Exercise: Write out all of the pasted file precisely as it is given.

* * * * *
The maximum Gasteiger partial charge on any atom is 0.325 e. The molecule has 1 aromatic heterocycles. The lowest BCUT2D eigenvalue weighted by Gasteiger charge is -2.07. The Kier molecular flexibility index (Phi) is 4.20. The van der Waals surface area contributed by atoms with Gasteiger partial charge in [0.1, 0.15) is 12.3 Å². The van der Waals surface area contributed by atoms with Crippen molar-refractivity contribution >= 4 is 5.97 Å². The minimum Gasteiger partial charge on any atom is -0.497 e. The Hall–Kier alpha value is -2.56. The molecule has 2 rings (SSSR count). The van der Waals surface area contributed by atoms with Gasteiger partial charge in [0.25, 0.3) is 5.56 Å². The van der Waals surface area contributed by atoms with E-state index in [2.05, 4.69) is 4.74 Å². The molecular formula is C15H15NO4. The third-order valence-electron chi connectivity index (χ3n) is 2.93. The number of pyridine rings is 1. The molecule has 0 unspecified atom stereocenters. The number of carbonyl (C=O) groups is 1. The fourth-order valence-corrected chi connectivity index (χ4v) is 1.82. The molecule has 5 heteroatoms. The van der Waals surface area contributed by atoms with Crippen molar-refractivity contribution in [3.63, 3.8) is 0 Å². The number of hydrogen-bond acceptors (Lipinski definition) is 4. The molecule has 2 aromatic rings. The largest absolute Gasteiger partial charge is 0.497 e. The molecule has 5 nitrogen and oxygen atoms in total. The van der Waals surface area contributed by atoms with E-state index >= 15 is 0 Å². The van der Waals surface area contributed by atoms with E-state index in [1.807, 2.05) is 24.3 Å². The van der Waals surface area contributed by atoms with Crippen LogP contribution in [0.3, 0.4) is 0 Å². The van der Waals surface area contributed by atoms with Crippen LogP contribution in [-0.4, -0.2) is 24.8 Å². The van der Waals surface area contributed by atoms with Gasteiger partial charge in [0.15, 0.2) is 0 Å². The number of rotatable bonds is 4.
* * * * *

The maximum Gasteiger partial charge on any atom is 0.325 e. The molecule has 1 aromatic heterocycles. The lowest BCUT2D eigenvalue weighted by Gasteiger charge is -2.07. The Kier molecular flexibility index (Phi) is 4.20. The van der Waals surface area contributed by atoms with Gasteiger partial charge in [0.1, 0.15) is 12.3 Å². The van der Waals surface area contributed by atoms with Crippen molar-refractivity contribution >= 4 is 5.97 Å². The minimum Gasteiger partial charge on any atom is -0.497 e. The Hall–Kier alpha value is -2.56. The molecule has 2 rings (SSSR count). The van der Waals surface area contributed by atoms with Gasteiger partial charge in [0.25, 0.3) is 5.56 Å². The van der Waals surface area contributed by atoms with E-state index in [2.05, 4.69) is 4.74 Å². The molecular formula is C15H15NO4. The third-order valence-electron chi connectivity index (χ3n) is 2.93. The number of pyridine rings is 1. The molecule has 0 unspecified atom stereocenters. The number of carbonyl (C=O) groups is 1. The fourth-order valence-corrected chi connectivity index (χ4v) is 1.82. The molecule has 5 heteroatoms. The van der Waals surface area contributed by atoms with Crippen molar-refractivity contribution in [3.63, 3.8) is 0 Å². The number of hydrogen-bond acceptors (Lipinski definition) is 4. The molecule has 2 aromatic rings. The largest absolute Gasteiger partial charge is 0.497 e. The molecule has 5 nitrogen and oxygen atoms in total. The van der Waals surface area contributed by atoms with E-state index >= 15 is 0 Å². The van der Waals surface area contributed by atoms with E-state index in [1.807, 2.05) is 24.3 Å². The van der Waals surface area contributed by atoms with Crippen LogP contribution in [0.3, 0.4) is 0 Å². The van der Waals surface area contributed by atoms with Crippen LogP contribution in [-0.4, -0.2) is 24.8 Å². The van der Waals surface area contributed by atoms with Gasteiger partial charge in [0.15, 0.2) is 0 Å². The number of rotatable bonds is 4.